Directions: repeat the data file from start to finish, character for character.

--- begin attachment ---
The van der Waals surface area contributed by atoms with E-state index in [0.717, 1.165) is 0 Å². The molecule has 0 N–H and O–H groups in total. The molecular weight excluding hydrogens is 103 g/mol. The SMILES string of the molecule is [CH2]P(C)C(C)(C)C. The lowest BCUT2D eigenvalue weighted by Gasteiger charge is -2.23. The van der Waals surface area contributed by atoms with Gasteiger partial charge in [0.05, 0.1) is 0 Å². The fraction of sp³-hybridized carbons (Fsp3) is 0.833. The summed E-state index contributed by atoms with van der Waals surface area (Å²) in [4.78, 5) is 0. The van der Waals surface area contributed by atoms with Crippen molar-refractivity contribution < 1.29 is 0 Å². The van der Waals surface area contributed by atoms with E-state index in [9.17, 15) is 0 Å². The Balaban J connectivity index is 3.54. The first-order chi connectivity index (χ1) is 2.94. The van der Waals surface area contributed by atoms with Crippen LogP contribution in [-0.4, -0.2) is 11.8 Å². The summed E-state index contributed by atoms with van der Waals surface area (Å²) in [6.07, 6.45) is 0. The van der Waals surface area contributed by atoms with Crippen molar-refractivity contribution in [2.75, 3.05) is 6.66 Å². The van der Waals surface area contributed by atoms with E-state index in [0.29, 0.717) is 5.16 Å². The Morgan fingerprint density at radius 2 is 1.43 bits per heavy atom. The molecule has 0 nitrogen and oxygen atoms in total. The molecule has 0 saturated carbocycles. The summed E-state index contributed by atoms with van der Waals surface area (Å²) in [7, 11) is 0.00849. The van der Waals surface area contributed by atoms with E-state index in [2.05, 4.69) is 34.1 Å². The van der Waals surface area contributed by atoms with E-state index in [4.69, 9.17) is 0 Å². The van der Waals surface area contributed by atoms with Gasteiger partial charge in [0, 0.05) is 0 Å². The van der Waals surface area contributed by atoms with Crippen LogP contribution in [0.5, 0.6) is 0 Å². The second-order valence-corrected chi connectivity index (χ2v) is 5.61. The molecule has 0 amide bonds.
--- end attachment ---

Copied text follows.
The van der Waals surface area contributed by atoms with E-state index in [0.717, 1.165) is 0 Å². The molecule has 0 N–H and O–H groups in total. The molecular weight excluding hydrogens is 103 g/mol. The SMILES string of the molecule is [CH2]P(C)C(C)(C)C. The lowest BCUT2D eigenvalue weighted by Gasteiger charge is -2.23. The van der Waals surface area contributed by atoms with Gasteiger partial charge in [0.05, 0.1) is 0 Å². The fraction of sp³-hybridized carbons (Fsp3) is 0.833. The summed E-state index contributed by atoms with van der Waals surface area (Å²) in [4.78, 5) is 0. The van der Waals surface area contributed by atoms with Crippen molar-refractivity contribution < 1.29 is 0 Å². The van der Waals surface area contributed by atoms with E-state index in [9.17, 15) is 0 Å². The Balaban J connectivity index is 3.54. The first-order chi connectivity index (χ1) is 2.94. The van der Waals surface area contributed by atoms with Crippen LogP contribution in [-0.4, -0.2) is 11.8 Å². The summed E-state index contributed by atoms with van der Waals surface area (Å²) in [6.07, 6.45) is 0. The van der Waals surface area contributed by atoms with Crippen molar-refractivity contribution in [2.75, 3.05) is 6.66 Å². The van der Waals surface area contributed by atoms with E-state index in [0.29, 0.717) is 5.16 Å². The Morgan fingerprint density at radius 2 is 1.43 bits per heavy atom. The molecule has 0 nitrogen and oxygen atoms in total. The molecule has 0 saturated carbocycles. The summed E-state index contributed by atoms with van der Waals surface area (Å²) in [7, 11) is 0.00849. The van der Waals surface area contributed by atoms with E-state index in [2.05, 4.69) is 34.1 Å². The van der Waals surface area contributed by atoms with E-state index in [4.69, 9.17) is 0 Å². The van der Waals surface area contributed by atoms with Gasteiger partial charge in [0, 0.05) is 0 Å². The van der Waals surface area contributed by atoms with Crippen LogP contribution in [0.5, 0.6) is 0 Å². The second-order valence-corrected chi connectivity index (χ2v) is 5.61. The molecule has 0 amide bonds.